URR, a parish, in the stewartry of Kirkcudbright, 3½ miles (E. N. E.) from Castle-Douglas; containing, with the villages of Dalbeattie, Hardgate, Haugh, and Springholm, and part of the village of Crocketford, 3096 inhabitants, of whom 996 are in the rural districts. This place, of which the name is of very obscure origin, claims a considerable degree of antiquity; and from the remains of some fortified camps, and the discovery of Roman coins and military weapons, it is supposed to have been visited by the Romans. The parish is bounded on the west by the river Urr, and is nearly sixteen miles in length, and rather more than two and a half in average breadth, comprising an area of 30,000 acres, of which 25,000 are arable, 1000 woodland and plantations, and the remainder meadow, pasture, and waste. The surface, though for the greater part level, is diversified by a range of heights called the Larg hills, which have an elevation of 600 feet above the level of the sea; and the scenery, being enriched with wood, is generally of pleasing character. The only lakes of any importance are those of Milton and Achenreoch, of which the former is about three, and the latter two miles and a half in circumference; they are both situated near the northern boundary of the parish, and contain perch and pike. The river Urr has its source in Loch Urr, on the confines of Dumfries-shire, and flows southward into the Solway Frith, receiving in its course several small tributaries, whereof the chief is the burn of Kirkgunzeon, which is navigable for vessels of sixty tons from Dalbeattie to its influx. Several kinds of fresh-water fish are taken in the river, which formerly abounded also with salmon.
   The soil, except in the upland parts of the parish, which are moorland, is generally, though light, of great fertility, and in a state of high cultivation: oats, barley, wheat, potatoes, and turnips are the chief crops. The system of husbandry has rapidly improved within the last half century, and large quantities of grain and other produce are exported to Liverpool and other English markets. Great attention is paid to the breeds of livestock; black-cattle, horses, sheep, and swine are reared in considerable numbers; and since the introduction of bone-dust as manure for turnips, many sheep have been fattened for the market, and sent by steamers to Liverpool. The plantations are extensive, and in a thriving state; they consist of oak, ash, elm, and Scotch fir, for which the soil seems very well adapted, and of which many trees have attained a luxuriant growth. The principal substrata are limestone and ironstone, the former of very hard and compact texture, and the latter also of good quality, and in great abundance; but from the want of coal, neither of them has been wrought. The hills to the south of the parish are of a light grey granite, and quarries have been opened, from which have been raised materials for building the houses in the village of Dalbeattie. The rateable annual value of the parish is £10,457. Spottes, the seat of William Young Herries, Esq., an ancient structure situated on the east bank of the Urr, is the principal mansion-house. The villages are described under their respective heads. Fairs, chiefly for hiring farm-servants, are held at Dalbeattie in April and October; and facility of communication is afforded by the turnpike-road from Carlisle to Portpatrick, which passes through the parish.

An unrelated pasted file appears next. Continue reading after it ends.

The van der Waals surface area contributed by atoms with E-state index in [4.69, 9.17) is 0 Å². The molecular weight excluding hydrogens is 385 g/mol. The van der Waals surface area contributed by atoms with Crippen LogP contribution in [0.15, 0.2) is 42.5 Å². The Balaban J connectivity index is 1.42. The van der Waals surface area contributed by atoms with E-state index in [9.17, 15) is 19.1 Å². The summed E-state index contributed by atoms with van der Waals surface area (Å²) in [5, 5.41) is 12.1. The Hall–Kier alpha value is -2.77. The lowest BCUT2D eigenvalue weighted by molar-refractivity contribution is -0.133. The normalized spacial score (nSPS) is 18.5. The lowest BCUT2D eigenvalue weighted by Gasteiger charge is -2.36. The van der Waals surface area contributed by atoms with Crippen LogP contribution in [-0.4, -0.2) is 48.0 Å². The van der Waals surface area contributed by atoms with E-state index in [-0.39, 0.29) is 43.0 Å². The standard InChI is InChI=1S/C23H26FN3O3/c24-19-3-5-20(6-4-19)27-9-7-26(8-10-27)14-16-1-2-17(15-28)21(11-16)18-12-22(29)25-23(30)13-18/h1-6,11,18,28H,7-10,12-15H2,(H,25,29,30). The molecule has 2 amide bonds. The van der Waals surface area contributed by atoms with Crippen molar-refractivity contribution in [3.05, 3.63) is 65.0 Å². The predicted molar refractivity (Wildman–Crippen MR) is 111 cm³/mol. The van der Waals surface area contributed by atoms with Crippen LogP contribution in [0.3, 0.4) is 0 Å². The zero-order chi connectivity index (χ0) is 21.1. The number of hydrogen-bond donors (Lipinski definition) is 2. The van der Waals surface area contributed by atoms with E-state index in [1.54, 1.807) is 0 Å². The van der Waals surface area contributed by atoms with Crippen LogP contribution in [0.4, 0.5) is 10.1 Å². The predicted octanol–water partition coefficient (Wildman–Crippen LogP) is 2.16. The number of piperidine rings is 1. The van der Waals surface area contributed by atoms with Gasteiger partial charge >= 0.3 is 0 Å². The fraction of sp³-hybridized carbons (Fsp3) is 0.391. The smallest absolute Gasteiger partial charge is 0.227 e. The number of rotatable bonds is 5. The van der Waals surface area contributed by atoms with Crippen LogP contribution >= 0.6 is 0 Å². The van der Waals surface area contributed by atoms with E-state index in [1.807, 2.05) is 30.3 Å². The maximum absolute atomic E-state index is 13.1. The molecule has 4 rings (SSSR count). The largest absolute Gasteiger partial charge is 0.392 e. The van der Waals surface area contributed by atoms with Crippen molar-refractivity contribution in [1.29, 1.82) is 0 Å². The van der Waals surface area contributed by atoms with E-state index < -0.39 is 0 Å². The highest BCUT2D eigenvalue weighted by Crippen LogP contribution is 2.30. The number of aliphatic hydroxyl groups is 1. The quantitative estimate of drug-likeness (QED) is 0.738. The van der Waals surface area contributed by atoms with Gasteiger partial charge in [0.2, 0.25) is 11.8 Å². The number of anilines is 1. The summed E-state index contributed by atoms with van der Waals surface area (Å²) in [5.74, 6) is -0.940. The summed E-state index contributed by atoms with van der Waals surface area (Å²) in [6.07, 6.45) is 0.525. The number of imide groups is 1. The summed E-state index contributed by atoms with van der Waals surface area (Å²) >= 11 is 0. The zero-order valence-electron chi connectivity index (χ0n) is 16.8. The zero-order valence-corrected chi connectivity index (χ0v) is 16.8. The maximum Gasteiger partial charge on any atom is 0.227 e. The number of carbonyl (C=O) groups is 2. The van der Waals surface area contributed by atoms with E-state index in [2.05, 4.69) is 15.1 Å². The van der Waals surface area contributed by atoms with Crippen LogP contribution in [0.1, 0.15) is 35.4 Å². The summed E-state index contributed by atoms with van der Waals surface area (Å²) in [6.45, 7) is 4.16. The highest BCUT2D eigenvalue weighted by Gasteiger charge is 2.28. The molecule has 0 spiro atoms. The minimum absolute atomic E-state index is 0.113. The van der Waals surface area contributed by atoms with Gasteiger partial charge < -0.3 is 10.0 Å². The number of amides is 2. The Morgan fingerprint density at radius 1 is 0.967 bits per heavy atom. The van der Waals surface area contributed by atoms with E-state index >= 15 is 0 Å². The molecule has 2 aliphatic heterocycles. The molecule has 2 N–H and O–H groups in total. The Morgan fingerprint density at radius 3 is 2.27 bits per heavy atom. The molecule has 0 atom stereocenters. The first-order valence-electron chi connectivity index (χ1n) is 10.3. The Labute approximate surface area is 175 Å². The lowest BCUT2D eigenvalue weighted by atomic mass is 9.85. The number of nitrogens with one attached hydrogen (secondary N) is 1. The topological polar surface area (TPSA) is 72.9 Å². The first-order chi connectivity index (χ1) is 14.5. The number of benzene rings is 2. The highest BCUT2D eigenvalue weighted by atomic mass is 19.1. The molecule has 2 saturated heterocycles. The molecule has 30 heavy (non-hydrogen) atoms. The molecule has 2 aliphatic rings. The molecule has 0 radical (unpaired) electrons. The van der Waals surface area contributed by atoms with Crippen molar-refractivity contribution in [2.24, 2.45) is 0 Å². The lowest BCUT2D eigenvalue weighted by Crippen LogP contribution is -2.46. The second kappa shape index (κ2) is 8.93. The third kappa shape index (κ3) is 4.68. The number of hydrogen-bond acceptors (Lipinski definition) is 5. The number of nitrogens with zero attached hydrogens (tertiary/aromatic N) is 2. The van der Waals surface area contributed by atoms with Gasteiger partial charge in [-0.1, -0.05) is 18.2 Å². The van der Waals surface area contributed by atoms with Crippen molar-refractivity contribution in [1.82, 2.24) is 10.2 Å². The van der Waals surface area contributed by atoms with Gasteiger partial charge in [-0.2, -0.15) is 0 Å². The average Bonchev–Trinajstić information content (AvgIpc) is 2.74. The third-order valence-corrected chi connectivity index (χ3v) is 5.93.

The ecclesiastical affairs are under the superintendence of the presbytery and synod of Dumfries. The minister's stipend is £232. 19. 6., with a manse, and a glebe valued at £30 per annum; patron, the Crown. The church, erected in 1815, at an expense of £1000, is a neat plain structure containing 815 sittings. A chapel in connexion with the Established Church, of which the minister is appointed by the managers and male communicants, was recently erected in the village of Dalbeattie, where, also, are a Free church, a place of worship for the United Christian Congregation, and a Roman Catholic chapel. There are a place of worship for members of the United Secession at Hardgate, and one for Reformed Presbyterians at Springholm. Parochial schools are maintained at Urr, Dalbeattie, and Milton; the masters have respectively salaries of £22. 8. 9., £18, and £11, in addition to their fees, which average respectively £21, £23, and £15 per annum. There are several moats in the parish, of which that of Urr is supposed to be one of the most extensive in the kingdom; it is situated on the bank of the river, about half a mile from the church, and is surrounded with a fosse. At Edingham was found, some years since, a tripod of Roman workmanship, of a very hard metal, apparently a composition of tin and copper; and three small silver coins of Adrian, Tiberius, and Commodus, have been discovered about a mile from the moat. A Roman javelin, also, has been found in a peat-moss in the upper part of the parish. The Rev. Dr. Alexander Murray, an eminent professor of the Oriental languages, was for some time minister of this parish.

A Topographical dictionary of Scotland. . 1856.

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